It can also be stretchy in that it welcomes all kinds of people. It recognizes that everyone is in need of the Savior. And it opens its doors to all of them.

As I was thinking about this, I was reminded of a really great song back in the 90's by a band called The Lost Dogs. The song is called "Breathe Deep (the Breath of God)."

As you read these lyrics, you might be asking, "So are they saying that all these things are good?" Of course not. They're saying that all of these people need to "breathe deep the breath of God."

Everyone--everyone!--needs to "breathe deep the breath of God."

I'm including a YouTube video. The video itself is actually terrible in terms of quality (don't even bother watching the video), but this is an easy way to include the song right here. The lyrics are below the video.

"Breathe Deep (the Breath of God)"
music and lyrics by Terry Taylor

Politicians, morticians, Philistines, homophobes
Skinheads, Dead heads, tax evaders, street kids
Alcoholics, workaholics, wise guys, dim wits
Blue collars, white collars, war mongers, peace nicks

Breathe deep, Breathe deep the Breath of God
Breathe deep, Breathe deep the Breath of God

Suicidals, rock idols, shut-ins, drop outs
Friendless, homeless, penniless and depressed
Presidents, residents, foreigners and aliens
Dissidents, feminists, xenophobes and chauvinists

Breathe deep, Breathe deep the Breath of God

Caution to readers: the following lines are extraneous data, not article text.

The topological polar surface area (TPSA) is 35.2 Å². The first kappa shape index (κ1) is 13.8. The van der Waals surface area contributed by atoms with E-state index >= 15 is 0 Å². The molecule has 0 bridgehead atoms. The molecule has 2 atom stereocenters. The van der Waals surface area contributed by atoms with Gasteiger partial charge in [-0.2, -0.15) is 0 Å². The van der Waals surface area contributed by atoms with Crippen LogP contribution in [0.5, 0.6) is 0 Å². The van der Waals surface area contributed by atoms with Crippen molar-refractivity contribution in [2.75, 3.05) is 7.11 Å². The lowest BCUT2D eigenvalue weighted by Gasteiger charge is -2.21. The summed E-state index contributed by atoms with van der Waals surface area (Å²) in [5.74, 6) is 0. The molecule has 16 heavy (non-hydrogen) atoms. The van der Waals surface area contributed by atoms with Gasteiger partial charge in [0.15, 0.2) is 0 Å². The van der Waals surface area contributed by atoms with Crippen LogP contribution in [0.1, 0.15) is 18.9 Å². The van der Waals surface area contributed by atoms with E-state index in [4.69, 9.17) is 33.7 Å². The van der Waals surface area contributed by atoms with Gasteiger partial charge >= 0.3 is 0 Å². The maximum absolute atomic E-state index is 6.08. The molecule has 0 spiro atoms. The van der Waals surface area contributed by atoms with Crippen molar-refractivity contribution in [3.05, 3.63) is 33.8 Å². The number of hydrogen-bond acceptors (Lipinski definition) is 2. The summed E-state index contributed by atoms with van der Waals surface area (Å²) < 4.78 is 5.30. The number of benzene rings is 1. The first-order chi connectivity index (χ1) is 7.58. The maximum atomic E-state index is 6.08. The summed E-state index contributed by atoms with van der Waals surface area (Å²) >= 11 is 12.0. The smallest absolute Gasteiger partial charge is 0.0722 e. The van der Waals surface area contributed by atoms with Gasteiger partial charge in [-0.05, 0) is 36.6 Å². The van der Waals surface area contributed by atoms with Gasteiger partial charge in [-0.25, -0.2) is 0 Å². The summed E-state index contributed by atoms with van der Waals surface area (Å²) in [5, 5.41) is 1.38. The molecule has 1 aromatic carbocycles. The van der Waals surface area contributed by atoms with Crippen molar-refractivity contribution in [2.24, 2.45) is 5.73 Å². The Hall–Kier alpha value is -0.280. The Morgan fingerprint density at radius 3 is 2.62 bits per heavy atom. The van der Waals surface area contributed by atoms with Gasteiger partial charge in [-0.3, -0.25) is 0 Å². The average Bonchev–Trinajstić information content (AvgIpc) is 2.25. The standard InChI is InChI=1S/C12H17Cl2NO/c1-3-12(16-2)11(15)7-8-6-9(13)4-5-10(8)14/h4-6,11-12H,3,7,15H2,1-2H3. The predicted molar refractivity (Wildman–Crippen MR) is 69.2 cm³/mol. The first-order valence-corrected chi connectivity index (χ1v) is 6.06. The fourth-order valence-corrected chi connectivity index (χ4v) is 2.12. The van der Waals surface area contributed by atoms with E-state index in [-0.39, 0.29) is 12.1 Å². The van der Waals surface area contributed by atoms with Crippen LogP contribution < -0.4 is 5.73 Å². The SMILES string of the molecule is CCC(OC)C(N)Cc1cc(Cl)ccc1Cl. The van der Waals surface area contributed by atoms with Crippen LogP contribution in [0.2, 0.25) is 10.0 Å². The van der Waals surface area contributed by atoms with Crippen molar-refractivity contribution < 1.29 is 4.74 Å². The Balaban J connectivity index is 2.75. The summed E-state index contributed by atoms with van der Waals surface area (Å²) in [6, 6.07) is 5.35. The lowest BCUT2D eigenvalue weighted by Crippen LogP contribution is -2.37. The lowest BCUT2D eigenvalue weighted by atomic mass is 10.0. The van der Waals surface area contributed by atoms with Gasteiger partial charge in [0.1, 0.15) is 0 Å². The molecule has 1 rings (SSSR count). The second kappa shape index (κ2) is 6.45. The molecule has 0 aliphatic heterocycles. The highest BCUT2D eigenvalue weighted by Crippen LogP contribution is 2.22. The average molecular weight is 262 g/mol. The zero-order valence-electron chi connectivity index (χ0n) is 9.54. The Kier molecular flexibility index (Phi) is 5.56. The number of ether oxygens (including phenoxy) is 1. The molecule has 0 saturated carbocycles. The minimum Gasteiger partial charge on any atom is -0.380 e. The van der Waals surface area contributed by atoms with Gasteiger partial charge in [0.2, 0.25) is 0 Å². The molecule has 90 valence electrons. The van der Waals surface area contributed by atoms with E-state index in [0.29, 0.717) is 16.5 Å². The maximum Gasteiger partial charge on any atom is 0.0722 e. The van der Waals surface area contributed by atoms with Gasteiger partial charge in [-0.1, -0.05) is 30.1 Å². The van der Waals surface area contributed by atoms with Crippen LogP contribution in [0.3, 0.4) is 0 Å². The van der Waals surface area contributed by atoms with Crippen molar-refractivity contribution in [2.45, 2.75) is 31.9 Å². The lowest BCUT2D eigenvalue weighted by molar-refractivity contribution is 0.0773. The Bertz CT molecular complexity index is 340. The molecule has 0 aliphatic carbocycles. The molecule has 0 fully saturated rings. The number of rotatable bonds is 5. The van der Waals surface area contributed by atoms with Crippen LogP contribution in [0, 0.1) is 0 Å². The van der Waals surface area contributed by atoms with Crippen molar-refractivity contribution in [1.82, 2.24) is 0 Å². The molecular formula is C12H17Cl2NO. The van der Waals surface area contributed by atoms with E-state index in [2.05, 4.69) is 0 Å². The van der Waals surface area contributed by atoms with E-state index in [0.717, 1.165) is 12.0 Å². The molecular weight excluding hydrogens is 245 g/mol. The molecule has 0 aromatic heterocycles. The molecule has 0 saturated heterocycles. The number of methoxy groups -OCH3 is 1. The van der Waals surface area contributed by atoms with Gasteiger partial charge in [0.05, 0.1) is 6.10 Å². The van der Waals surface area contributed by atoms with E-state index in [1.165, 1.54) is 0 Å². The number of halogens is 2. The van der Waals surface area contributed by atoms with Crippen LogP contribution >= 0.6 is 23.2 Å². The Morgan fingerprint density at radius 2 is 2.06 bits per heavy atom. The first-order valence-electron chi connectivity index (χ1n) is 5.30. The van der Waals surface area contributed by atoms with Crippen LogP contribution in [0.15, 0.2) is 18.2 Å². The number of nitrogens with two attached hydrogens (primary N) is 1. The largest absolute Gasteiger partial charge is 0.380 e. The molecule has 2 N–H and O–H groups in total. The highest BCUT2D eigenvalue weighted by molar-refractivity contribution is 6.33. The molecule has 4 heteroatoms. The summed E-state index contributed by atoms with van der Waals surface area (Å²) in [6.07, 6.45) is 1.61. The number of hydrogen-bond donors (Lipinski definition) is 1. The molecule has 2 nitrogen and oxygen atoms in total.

Breathe deep, Breathe deep the Breath of God

Evolutionists, creationists, perverts, slum lords
Dead-beats, athletes, Protestants and Catholics
Housewives, neophytes, pro-choice, pro-life
Misogynists, monogamists, philanthropists, blacks and whites

Breathe deep, Breathe deep the Breath of God
Breathe deep, Breathe deep the Breath of God

Police, obese, lawyers, and government
Sex offenders, tax collectors, war vets, rejects
Atheists, Scientists, racists, sadists
Photographers, biographers, artists, pornographers

Breathe deep, Breathe deep the Breath of God
Breathe deep, Breathe deep the Breath of God

Gays and lesbians, demagogues and thespians
The disabled, preachers, doctors and teachers
Meat eaters, wife beaters, judges and jurys
Long hair, no hair, everybody everywhere!

Breathe deep, Breathe deep the Breath of God
Breathe deep, Breathe deep the Breath of God


Launch Conference, Part 10A: Building Systems for On-going Growth

I think I'm gonna have to divide this next section up into two bite-size chunks. So... this is the first chunk....

A church system is simply a strategic process that:


Just as the skeletal system provides a framework for our bodies, initial church systems provide structure for a new church. When it comes to establishing healthy systems, you have an advantage in launching from scratch--you get to build the systems without being tied to any traditional ways of doing things.

Eight First Year Systems

1. The Sunday Service
  • Load In/Load Out System - setting up and tearing down Sunday morning equipment, etc.
  • Service Evaluation System - What was wrong? What was missing? What was confusing?